Identifying Warnings Signs and The Stages of Relapse
When it comes to addiction recovery, no matter how committed to sobriety a person is, there is always, always the risk that they may return to using or drinking—especially during the first year of recovery. Contrary to what many might assume, however, relapse is not an impulsive act. In fact, the process that leads to an eventual relapse is just that, a process involving a breaking down of the barriers to addiction that the individual had so carefully erected in treatment.
Someone new in recovery uses a great deal of energy to remain sober. They may attend several 12-step or other types of non 12 step support meetings per week, get a sponsor, work the steps, and actively confront the demon of addiction on an hourly basis. Depending on the severity of the addiction, efforts to override the temptation to use can be exhausting. But, alas, addiction is a chronic, relapsing disease. In fact, the statistics are indeed discouraging, with 40-60% of individuals relapsing in the first year of recovery, according to the National Institute on Drug Abuse.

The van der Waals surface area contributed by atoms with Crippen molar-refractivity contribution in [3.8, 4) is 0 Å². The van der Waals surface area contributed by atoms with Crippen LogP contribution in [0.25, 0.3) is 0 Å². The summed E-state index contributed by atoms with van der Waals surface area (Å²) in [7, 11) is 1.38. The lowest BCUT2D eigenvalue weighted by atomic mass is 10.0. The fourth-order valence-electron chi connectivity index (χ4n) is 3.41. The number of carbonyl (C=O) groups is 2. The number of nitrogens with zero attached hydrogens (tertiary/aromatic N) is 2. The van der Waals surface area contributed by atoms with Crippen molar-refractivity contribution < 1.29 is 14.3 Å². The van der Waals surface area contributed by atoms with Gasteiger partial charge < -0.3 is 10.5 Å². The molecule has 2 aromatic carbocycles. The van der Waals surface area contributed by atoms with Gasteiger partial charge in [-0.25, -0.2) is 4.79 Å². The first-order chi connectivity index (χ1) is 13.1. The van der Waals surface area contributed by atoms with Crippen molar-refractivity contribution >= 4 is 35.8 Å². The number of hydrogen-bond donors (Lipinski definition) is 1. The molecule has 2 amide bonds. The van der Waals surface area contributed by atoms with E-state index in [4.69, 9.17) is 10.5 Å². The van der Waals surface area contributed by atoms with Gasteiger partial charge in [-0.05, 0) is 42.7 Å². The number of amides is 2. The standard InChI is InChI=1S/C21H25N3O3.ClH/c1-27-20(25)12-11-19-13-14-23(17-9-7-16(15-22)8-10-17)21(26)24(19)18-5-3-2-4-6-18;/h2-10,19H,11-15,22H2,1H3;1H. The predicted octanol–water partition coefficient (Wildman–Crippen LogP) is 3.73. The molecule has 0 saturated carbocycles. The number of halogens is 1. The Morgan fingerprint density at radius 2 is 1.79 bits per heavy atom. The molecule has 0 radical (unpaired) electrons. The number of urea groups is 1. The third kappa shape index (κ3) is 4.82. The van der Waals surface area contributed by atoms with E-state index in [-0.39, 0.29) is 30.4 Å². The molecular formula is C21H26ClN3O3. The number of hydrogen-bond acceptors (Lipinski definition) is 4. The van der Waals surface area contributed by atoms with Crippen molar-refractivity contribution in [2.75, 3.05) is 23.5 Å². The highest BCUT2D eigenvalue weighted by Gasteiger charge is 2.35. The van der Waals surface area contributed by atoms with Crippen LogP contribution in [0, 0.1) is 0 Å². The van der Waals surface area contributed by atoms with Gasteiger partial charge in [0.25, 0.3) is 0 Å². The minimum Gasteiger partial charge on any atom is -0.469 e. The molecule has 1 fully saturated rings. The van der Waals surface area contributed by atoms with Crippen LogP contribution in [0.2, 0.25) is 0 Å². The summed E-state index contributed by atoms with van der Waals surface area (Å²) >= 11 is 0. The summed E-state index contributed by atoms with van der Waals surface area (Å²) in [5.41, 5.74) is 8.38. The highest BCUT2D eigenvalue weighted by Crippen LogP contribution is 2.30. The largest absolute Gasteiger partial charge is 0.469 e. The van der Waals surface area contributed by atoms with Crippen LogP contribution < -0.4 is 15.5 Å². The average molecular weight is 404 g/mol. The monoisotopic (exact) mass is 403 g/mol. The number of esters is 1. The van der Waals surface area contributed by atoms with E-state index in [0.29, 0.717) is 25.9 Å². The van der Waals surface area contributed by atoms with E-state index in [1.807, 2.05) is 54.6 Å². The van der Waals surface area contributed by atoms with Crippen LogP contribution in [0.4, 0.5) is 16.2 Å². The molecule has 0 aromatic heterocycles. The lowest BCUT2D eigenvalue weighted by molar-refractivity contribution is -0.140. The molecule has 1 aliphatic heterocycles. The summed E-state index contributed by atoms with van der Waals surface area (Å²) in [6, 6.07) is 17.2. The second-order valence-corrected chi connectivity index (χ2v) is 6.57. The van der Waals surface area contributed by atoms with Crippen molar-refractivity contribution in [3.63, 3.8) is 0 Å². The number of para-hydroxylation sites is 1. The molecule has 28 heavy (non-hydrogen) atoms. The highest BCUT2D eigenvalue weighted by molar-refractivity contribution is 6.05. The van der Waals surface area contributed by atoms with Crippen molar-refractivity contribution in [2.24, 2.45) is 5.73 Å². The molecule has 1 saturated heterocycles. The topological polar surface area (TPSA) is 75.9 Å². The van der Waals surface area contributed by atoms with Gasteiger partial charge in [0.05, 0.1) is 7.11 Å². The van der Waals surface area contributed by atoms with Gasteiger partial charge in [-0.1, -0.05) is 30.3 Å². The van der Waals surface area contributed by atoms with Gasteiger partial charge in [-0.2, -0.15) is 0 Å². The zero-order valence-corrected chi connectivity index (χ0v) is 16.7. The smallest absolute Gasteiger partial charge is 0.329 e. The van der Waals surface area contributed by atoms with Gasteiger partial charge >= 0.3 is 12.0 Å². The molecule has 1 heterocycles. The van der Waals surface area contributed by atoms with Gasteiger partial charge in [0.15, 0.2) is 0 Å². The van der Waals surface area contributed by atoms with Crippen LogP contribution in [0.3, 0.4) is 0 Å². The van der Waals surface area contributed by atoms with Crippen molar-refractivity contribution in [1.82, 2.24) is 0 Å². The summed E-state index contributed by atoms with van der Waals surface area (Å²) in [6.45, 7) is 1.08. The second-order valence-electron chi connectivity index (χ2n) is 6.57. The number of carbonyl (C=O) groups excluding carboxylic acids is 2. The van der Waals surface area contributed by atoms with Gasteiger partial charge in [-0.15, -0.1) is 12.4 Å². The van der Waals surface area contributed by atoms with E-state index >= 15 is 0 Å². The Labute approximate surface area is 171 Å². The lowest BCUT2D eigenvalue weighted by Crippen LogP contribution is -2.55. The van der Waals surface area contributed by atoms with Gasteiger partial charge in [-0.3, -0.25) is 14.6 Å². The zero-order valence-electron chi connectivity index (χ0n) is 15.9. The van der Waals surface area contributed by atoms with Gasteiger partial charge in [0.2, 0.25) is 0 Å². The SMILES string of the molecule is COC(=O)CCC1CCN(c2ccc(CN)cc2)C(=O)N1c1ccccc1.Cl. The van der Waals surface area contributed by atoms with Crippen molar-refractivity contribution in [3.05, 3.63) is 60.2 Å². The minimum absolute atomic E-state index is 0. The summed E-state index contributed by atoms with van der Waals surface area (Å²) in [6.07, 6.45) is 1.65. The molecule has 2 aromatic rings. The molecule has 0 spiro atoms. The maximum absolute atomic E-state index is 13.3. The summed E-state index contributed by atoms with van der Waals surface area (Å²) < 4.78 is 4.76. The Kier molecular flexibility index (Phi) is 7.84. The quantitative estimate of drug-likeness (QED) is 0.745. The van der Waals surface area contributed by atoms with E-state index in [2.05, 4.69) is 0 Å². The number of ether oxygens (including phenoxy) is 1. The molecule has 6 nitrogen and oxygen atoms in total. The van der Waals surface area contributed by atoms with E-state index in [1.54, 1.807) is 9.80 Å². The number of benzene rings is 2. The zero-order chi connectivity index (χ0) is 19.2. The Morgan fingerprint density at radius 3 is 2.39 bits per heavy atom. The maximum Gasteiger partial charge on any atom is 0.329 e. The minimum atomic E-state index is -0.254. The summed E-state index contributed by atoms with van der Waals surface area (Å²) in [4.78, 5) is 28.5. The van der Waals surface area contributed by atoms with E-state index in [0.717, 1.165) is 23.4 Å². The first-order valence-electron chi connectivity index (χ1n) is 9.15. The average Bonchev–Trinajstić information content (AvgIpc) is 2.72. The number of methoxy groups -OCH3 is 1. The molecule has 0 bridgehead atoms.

There is no shortage of triggers that tempt someone in recovery to fall down each and every day. Stressors that seem to be abundant in recovery are usually consequences of the disease—such as relationship issues, financial problems, job loss, or custody issues—can become overwhelming without the crutch of the substance to ease the discomforts of dealing with them.